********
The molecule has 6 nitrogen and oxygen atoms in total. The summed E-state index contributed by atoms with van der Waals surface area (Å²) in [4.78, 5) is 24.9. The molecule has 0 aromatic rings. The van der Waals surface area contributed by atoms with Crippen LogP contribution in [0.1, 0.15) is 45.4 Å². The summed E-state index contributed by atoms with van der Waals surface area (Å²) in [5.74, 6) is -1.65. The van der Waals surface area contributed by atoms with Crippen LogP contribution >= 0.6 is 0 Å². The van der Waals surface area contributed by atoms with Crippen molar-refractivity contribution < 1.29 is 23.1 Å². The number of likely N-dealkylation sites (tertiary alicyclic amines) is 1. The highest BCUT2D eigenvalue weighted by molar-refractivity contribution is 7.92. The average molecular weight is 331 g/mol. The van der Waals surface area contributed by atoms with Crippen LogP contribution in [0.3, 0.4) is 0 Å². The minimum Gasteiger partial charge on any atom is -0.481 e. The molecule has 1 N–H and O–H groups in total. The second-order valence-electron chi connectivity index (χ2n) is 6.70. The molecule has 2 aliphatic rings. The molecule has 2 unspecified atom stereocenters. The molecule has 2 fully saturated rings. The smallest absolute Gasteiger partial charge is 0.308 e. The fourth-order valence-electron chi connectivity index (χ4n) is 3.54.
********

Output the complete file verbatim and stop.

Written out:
The molecule has 6 nitrogen and oxygen atoms in total. The summed E-state index contributed by atoms with van der Waals surface area (Å²) in [4.78, 5) is 24.9. The molecule has 0 aromatic rings. The van der Waals surface area contributed by atoms with Crippen LogP contribution in [0.1, 0.15) is 45.4 Å². The summed E-state index contributed by atoms with van der Waals surface area (Å²) in [5.74, 6) is -1.65. The van der Waals surface area contributed by atoms with Crippen LogP contribution >= 0.6 is 0 Å². The van der Waals surface area contributed by atoms with Crippen molar-refractivity contribution < 1.29 is 23.1 Å². The number of likely N-dealkylation sites (tertiary alicyclic amines) is 1. The highest BCUT2D eigenvalue weighted by molar-refractivity contribution is 7.92. The average molecular weight is 331 g/mol. The van der Waals surface area contributed by atoms with Crippen LogP contribution in [0.3, 0.4) is 0 Å². The minimum Gasteiger partial charge on any atom is -0.481 e. The molecule has 1 N–H and O–H groups in total. The second-order valence-electron chi connectivity index (χ2n) is 6.70. The molecule has 2 aliphatic rings. The molecule has 2 unspecified atom stereocenters. The molecule has 2 fully saturated rings. The smallest absolute Gasteiger partial charge is 0.308 e. The fourth-order valence-electron chi connectivity index (χ4n) is 3.54.